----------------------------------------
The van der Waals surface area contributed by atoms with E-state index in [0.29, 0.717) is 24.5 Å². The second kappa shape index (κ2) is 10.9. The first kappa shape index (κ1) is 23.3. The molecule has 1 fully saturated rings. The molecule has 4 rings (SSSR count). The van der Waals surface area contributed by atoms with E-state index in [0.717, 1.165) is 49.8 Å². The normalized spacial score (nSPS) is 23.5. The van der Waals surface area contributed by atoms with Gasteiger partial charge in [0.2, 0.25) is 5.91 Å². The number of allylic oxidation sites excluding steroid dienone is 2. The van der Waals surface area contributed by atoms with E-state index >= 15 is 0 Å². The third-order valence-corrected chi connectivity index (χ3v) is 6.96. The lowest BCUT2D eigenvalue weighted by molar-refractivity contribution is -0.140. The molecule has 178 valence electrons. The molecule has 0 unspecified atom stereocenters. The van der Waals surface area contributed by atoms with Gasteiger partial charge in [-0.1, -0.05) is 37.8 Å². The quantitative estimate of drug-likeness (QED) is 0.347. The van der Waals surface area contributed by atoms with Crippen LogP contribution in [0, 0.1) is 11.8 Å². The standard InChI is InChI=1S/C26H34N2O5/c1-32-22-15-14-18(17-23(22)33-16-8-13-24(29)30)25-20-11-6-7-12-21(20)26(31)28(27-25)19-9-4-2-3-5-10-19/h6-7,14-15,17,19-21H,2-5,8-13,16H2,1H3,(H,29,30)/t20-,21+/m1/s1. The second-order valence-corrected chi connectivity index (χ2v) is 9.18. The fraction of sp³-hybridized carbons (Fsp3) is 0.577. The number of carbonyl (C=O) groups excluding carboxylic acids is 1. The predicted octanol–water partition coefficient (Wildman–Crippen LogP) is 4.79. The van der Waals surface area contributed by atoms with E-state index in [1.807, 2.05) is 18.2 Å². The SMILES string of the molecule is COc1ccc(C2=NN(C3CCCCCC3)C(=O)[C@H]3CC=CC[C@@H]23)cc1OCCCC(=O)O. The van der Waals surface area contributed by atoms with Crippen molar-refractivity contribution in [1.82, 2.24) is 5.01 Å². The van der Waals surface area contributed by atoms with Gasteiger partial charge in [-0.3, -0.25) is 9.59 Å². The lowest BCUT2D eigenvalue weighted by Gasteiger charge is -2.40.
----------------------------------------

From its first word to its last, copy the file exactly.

The van der Waals surface area contributed by atoms with E-state index in [0.29, 0.717) is 24.5 Å². The second kappa shape index (κ2) is 10.9. The first kappa shape index (κ1) is 23.3. The molecule has 1 fully saturated rings. The molecule has 4 rings (SSSR count). The van der Waals surface area contributed by atoms with E-state index in [0.717, 1.165) is 49.8 Å². The normalized spacial score (nSPS) is 23.5. The van der Waals surface area contributed by atoms with Gasteiger partial charge in [0.2, 0.25) is 5.91 Å². The number of allylic oxidation sites excluding steroid dienone is 2. The van der Waals surface area contributed by atoms with E-state index >= 15 is 0 Å². The third-order valence-corrected chi connectivity index (χ3v) is 6.96. The lowest BCUT2D eigenvalue weighted by molar-refractivity contribution is -0.140. The molecule has 178 valence electrons. The molecule has 0 unspecified atom stereocenters. The van der Waals surface area contributed by atoms with Gasteiger partial charge in [-0.1, -0.05) is 37.8 Å². The quantitative estimate of drug-likeness (QED) is 0.347. The van der Waals surface area contributed by atoms with Crippen LogP contribution in [0, 0.1) is 11.8 Å². The standard InChI is InChI=1S/C26H34N2O5/c1-32-22-15-14-18(17-23(22)33-16-8-13-24(29)30)25-20-11-6-7-12-21(20)26(31)28(27-25)19-9-4-2-3-5-10-19/h6-7,14-15,17,19-21H,2-5,8-13,16H2,1H3,(H,29,30)/t20-,21+/m1/s1. The second-order valence-corrected chi connectivity index (χ2v) is 9.18. The fraction of sp³-hybridized carbons (Fsp3) is 0.577. The number of carbonyl (C=O) groups excluding carboxylic acids is 1. The predicted octanol–water partition coefficient (Wildman–Crippen LogP) is 4.79. The van der Waals surface area contributed by atoms with E-state index in [1.807, 2.05) is 18.2 Å². The SMILES string of the molecule is COc1ccc(C2=NN(C3CCCCCC3)C(=O)[C@H]3CC=CC[C@@H]23)cc1OCCCC(=O)O. The van der Waals surface area contributed by atoms with Crippen molar-refractivity contribution in [1.82, 2.24) is 5.01 Å². The van der Waals surface area contributed by atoms with Gasteiger partial charge in [-0.3, -0.25) is 9.59 Å². The lowest BCUT2D eigenvalue weighted by Gasteiger charge is -2.40.